Probably every people group in history has used stories to record important events, pass on their beliefs, teach correct behaviour or reflect their world view. Much of the Bible itself was transmitted orally for centuries before it was first written down.

An estimated two-thirds of the world learns better through stories, proverbs and songs than through the written word. Bible storying is therefore an ideal method for sharing the good news of Jesus. The ability to tell Bible stories clearly, accurately and naturally in their own language is a valuable tool for evangelism and discipleship.

Following storying models such as OneStory, storying teams help people to select sets of stories that will be relevant to their communities’ experience, address current challenges they are facing, and help them to understand the world through God’s eyes. For example, a set of stories for an animistic group might include stories that illustrate God’s power over spirits, such as stories describing Jesus casting out demons. Story sets are also designed to be told chronologically, in a series that works together to tell the big story of the Bible, from creation to new creation.

Suliana Mau leads a Bible storytelling workshop in the Kingdom of Tonga
Photographer: Elyse Patten

‘The story set should cover the basics of what a new believer should know from the Bible. We use the Apostles’ Creed for this.’
– from the OneStory website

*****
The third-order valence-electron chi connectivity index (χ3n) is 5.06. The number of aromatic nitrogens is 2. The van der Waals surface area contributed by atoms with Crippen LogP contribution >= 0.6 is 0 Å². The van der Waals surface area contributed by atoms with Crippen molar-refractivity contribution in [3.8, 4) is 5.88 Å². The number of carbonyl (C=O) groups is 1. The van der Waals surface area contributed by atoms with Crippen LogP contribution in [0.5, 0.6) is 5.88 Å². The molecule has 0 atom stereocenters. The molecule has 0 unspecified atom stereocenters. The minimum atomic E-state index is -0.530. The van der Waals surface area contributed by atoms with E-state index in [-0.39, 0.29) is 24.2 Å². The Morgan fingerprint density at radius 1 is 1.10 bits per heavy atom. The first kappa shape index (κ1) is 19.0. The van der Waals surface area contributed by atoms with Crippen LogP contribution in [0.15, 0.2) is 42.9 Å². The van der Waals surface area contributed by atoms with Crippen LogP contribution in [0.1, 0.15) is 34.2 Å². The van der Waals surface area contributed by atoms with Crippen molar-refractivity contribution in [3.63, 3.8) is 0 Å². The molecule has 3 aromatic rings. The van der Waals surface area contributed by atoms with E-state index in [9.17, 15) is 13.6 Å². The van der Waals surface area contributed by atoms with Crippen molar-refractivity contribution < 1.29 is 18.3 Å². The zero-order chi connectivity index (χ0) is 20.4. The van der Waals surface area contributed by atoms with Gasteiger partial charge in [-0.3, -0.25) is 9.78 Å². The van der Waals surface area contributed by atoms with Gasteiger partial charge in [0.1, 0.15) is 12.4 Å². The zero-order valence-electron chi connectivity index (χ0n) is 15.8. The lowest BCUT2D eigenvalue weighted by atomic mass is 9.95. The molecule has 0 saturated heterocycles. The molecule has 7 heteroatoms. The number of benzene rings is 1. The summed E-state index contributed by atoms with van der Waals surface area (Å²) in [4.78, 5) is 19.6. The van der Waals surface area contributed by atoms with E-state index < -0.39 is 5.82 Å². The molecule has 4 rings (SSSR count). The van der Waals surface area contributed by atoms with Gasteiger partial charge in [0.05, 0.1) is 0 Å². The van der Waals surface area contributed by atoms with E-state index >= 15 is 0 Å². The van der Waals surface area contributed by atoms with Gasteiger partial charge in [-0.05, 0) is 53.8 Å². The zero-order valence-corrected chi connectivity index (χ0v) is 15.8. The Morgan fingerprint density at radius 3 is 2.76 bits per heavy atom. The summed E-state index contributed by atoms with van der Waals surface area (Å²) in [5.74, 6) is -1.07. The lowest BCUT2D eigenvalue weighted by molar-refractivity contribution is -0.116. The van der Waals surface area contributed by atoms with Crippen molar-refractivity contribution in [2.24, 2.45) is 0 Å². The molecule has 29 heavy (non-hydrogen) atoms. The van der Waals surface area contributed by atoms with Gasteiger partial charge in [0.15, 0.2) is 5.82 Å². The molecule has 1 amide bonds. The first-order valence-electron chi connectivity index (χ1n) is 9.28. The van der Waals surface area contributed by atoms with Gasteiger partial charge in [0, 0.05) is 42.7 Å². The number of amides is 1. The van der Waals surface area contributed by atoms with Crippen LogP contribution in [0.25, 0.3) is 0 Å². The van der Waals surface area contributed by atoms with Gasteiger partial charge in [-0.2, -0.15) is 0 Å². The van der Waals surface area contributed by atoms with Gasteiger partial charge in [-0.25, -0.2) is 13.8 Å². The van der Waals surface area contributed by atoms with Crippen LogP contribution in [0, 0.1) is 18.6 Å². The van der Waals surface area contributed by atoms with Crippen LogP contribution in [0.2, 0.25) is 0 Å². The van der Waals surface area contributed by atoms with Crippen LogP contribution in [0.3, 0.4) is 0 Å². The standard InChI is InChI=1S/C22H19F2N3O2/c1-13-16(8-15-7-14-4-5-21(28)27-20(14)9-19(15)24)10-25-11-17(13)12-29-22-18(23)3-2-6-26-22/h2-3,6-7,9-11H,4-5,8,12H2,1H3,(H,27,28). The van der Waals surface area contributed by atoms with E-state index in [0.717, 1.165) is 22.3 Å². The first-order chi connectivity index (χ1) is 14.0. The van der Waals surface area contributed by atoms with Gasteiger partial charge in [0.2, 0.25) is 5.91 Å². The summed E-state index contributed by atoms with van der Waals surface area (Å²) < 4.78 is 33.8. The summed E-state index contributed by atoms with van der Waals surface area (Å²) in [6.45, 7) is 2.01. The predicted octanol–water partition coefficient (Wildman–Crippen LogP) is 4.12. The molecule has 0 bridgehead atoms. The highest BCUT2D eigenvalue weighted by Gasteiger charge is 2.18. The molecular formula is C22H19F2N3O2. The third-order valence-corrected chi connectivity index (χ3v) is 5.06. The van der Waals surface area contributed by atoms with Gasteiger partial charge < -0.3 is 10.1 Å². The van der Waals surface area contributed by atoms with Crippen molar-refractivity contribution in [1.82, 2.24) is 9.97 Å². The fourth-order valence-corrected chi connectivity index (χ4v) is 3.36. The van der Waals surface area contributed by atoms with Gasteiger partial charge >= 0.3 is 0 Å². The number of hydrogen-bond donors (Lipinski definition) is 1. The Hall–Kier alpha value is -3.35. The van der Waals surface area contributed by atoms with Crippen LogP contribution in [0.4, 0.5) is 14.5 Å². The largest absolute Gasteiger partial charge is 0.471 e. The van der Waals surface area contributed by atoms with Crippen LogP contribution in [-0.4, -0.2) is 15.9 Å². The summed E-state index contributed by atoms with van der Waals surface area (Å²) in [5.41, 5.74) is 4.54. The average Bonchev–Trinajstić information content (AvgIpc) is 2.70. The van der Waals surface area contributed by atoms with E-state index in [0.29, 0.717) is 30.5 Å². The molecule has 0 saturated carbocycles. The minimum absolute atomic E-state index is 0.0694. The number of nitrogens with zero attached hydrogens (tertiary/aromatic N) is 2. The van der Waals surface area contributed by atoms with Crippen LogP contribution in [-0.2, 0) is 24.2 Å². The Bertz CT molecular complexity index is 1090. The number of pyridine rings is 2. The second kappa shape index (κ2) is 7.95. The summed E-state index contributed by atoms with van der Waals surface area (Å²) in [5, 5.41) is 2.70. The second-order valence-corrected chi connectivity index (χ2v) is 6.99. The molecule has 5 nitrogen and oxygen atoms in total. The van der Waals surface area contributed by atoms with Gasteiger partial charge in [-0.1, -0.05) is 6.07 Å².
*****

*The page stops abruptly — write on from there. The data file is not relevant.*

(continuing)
Storying teams run workshops to help believers to craft and learn oral Bible stories in their own language. The believers are encouraged to tell the stories in small groups, and invite their friends and relatives to hear them. As the listeners give feedback, the teams and participants improve the stories together to make them more memorable and natural, so that accuracy is not lost through retelling. The stories are also recorded to make sure that the final checked version is preserved accurately, and the recordings can then be shared with the community through various forms of digital media.

Once the stories have been crafted, checked and approved, story fellowship groups begin. People tell and listen to the stories and then discuss them together: ‘What did you like about the story? What didn’t you like? What does the story tell us about humanity? What does it teach us about God? How can you apply this to your life?’

Godwin Kwaku operates an audio device for a weekly listening group in Jugboi in northern Ghana, playing the Scriptures in Deg.
Photographer: Rodney Ballard

People sometimes combine the stories with song, dance or drama. Teams encourage them to incorporate their cultural art forms when telling Bible stories.

‘With this method, I can understand the Bible easily. At church, every week they do a Bible class. But I can’t understand everything and after a while, I forget. But with the [oral] Bible stories, I can understand everything. I can tell them to my friends. I want to tell the stories more.’
– a lady from Southeast Asia

Storying often leads to a thirst for more Scripture, which can in turn lead to a desire to translate the rest of the Bible. Translation may begin even as people continue to tell stories. Thriving story fellowship groups serve as evidence that the many years of Bible translation ahead will be worthwhile, that people really want God’s word in their own language, just as the translation provides further material for new oral Bible stories.

Praise God for such a great variety of ways to share his word!


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